An IceBerg order is a big order that is not displayed in the DOM. It is split into smaller orders by an automated program so as to hide the actual amount of the order. When major market participants, such as institutional investors, want to buy or sell large amounts of securities for their portfolios, they can split large orders into smaller pieces so that the audience sees only a small part of the order at a time, just like the “tip of the iceberg" is the only visible part of a huge mass of ice. By hiding its volume, an iceberg order reduces price movement caused by a significant change in supply and demand.

How is it implemented? In layman's terms, the data of level 1 are tracked and compared (i.e., the stream of bids and asks in a DOM and the stream of transactions in a tape). The value of a bid before the trades is compared to the size of those trades, and the result is compared to the value of the bid after the trades.

For example, there was a bid for 100 lots; 50 lots were traded on the bid, but the bid still has 70 lots.This means that 20 lots were traded according to the iceberg algorithm.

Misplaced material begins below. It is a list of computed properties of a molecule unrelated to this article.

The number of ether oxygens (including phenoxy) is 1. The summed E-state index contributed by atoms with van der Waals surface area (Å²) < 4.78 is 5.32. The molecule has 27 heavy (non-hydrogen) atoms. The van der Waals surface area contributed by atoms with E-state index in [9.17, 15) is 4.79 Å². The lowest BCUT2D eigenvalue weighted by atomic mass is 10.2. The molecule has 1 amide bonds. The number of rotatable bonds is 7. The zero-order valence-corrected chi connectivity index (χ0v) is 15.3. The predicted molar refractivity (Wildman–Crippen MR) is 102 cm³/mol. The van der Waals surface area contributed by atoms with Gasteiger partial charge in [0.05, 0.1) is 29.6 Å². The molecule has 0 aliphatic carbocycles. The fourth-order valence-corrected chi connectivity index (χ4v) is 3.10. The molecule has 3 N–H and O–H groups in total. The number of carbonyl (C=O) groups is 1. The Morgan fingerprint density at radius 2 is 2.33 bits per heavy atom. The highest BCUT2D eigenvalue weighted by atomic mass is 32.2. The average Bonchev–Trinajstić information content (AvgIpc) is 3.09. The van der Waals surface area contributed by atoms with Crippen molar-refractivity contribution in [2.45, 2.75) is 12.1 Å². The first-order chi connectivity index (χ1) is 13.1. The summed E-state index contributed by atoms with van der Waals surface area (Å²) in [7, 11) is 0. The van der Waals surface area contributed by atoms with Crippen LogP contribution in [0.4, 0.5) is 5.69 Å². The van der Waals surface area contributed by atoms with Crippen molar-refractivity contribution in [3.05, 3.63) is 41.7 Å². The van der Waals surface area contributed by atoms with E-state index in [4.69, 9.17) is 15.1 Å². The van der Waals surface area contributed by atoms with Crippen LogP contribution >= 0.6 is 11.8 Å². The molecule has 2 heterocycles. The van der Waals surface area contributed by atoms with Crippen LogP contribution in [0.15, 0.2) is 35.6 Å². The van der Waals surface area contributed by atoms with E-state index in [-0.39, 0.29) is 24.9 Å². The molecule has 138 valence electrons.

In the initial stages of development, the ATAS platform featured a so-called Icebergs indicator (a column in the tape of prints and a graphical indicator). It was an experimental indicator; the algorithm did not comply with the iceberg order principles. After a certain number of tests, this indicator has been proven ineffective; therefore, it was completely removed from the platform so as not to mislead our customers.

If you have an idea for an iceberg order determination algorithm for the DOM, please post a public or private thread in our forum in the “Ideas” section.